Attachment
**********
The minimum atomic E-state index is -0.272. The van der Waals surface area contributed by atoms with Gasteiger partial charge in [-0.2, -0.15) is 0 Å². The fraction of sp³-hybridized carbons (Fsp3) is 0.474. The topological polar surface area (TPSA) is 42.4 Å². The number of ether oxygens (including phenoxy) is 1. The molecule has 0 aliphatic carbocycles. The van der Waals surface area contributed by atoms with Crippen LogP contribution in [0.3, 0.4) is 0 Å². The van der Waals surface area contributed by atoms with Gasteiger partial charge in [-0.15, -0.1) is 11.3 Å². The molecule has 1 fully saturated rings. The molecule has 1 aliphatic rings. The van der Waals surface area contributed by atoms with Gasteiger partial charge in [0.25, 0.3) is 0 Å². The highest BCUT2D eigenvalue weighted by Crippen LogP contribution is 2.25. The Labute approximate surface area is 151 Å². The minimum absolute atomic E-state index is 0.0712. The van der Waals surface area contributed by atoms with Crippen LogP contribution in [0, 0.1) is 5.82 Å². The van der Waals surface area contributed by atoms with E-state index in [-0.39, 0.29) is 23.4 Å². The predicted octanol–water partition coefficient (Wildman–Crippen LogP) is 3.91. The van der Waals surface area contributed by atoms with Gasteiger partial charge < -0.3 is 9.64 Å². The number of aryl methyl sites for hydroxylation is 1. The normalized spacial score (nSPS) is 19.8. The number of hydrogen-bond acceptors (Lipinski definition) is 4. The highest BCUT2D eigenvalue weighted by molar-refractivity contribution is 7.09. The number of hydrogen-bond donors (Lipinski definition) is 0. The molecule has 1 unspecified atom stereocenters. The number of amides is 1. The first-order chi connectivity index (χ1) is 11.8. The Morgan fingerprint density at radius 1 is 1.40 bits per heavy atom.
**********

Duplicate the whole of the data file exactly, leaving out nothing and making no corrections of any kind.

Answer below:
The minimum atomic E-state index is -0.272. The van der Waals surface area contributed by atoms with Gasteiger partial charge in [-0.2, -0.15) is 0 Å². The fraction of sp³-hybridized carbons (Fsp3) is 0.474. The topological polar surface area (TPSA) is 42.4 Å². The number of ether oxygens (including phenoxy) is 1. The molecule has 0 aliphatic carbocycles. The van der Waals surface area contributed by atoms with Crippen LogP contribution in [0.3, 0.4) is 0 Å². The van der Waals surface area contributed by atoms with Gasteiger partial charge in [-0.15, -0.1) is 11.3 Å². The molecule has 1 fully saturated rings. The molecule has 1 aliphatic rings. The van der Waals surface area contributed by atoms with Gasteiger partial charge in [0.25, 0.3) is 0 Å². The highest BCUT2D eigenvalue weighted by Crippen LogP contribution is 2.25. The Labute approximate surface area is 151 Å². The minimum absolute atomic E-state index is 0.0712. The van der Waals surface area contributed by atoms with Crippen LogP contribution in [0, 0.1) is 5.82 Å². The van der Waals surface area contributed by atoms with E-state index in [-0.39, 0.29) is 23.4 Å². The predicted octanol–water partition coefficient (Wildman–Crippen LogP) is 3.91. The van der Waals surface area contributed by atoms with Gasteiger partial charge < -0.3 is 9.64 Å². The number of aryl methyl sites for hydroxylation is 1. The normalized spacial score (nSPS) is 19.8. The number of hydrogen-bond acceptors (Lipinski definition) is 4. The highest BCUT2D eigenvalue weighted by molar-refractivity contribution is 7.09. The number of hydrogen-bond donors (Lipinski definition) is 0. The molecule has 1 unspecified atom stereocenters. The number of amides is 1. The first-order chi connectivity index (χ1) is 11.8. The Morgan fingerprint density at radius 1 is 1.40 bits per heavy atom.